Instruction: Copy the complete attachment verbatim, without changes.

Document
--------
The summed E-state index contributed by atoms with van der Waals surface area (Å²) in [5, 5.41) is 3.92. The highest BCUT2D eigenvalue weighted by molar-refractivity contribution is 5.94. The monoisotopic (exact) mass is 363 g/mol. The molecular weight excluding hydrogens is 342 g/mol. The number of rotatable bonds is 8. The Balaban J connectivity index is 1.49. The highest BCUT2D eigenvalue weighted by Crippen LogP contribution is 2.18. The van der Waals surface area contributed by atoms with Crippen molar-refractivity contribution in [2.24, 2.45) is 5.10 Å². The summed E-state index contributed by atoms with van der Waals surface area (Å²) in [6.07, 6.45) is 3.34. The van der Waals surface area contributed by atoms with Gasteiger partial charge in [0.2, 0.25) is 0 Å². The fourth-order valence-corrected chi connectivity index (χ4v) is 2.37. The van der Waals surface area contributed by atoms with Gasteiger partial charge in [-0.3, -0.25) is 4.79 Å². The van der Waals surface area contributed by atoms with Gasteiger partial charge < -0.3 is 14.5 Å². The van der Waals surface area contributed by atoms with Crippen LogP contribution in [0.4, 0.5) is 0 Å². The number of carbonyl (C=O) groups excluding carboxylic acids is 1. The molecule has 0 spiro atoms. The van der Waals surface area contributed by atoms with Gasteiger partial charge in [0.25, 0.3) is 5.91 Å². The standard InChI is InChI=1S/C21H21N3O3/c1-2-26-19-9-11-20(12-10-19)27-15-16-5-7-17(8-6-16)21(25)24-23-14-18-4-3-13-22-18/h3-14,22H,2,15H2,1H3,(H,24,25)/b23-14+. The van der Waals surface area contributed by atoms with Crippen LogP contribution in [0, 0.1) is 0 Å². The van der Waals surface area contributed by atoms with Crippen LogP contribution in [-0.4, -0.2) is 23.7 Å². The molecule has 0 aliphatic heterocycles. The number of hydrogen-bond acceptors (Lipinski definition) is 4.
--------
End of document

The summed E-state index contributed by atoms with van der Waals surface area (Å²) in [5, 5.41) is 3.92. The highest BCUT2D eigenvalue weighted by molar-refractivity contribution is 5.94. The monoisotopic (exact) mass is 363 g/mol. The molecular weight excluding hydrogens is 342 g/mol. The number of rotatable bonds is 8. The Balaban J connectivity index is 1.49. The highest BCUT2D eigenvalue weighted by Crippen LogP contribution is 2.18. The van der Waals surface area contributed by atoms with Crippen molar-refractivity contribution in [2.24, 2.45) is 5.10 Å². The summed E-state index contributed by atoms with van der Waals surface area (Å²) in [6.07, 6.45) is 3.34. The van der Waals surface area contributed by atoms with Gasteiger partial charge in [0.2, 0.25) is 0 Å². The fourth-order valence-corrected chi connectivity index (χ4v) is 2.37. The van der Waals surface area contributed by atoms with Gasteiger partial charge in [-0.3, -0.25) is 4.79 Å². The van der Waals surface area contributed by atoms with Gasteiger partial charge < -0.3 is 14.5 Å². The van der Waals surface area contributed by atoms with Crippen LogP contribution in [0.4, 0.5) is 0 Å². The number of carbonyl (C=O) groups excluding carboxylic acids is 1. The molecule has 0 spiro atoms. The van der Waals surface area contributed by atoms with Gasteiger partial charge in [0.25, 0.3) is 5.91 Å². The standard InChI is InChI=1S/C21H21N3O3/c1-2-26-19-9-11-20(12-10-19)27-15-16-5-7-17(8-6-16)21(25)24-23-14-18-4-3-13-22-18/h3-14,22H,2,15H2,1H3,(H,24,25)/b23-14+. The van der Waals surface area contributed by atoms with Crippen LogP contribution in [0, 0.1) is 0 Å². The van der Waals surface area contributed by atoms with Crippen LogP contribution in [-0.4, -0.2) is 23.7 Å². The molecule has 0 aliphatic heterocycles. The number of hydrogen-bond acceptors (Lipinski definition) is 4.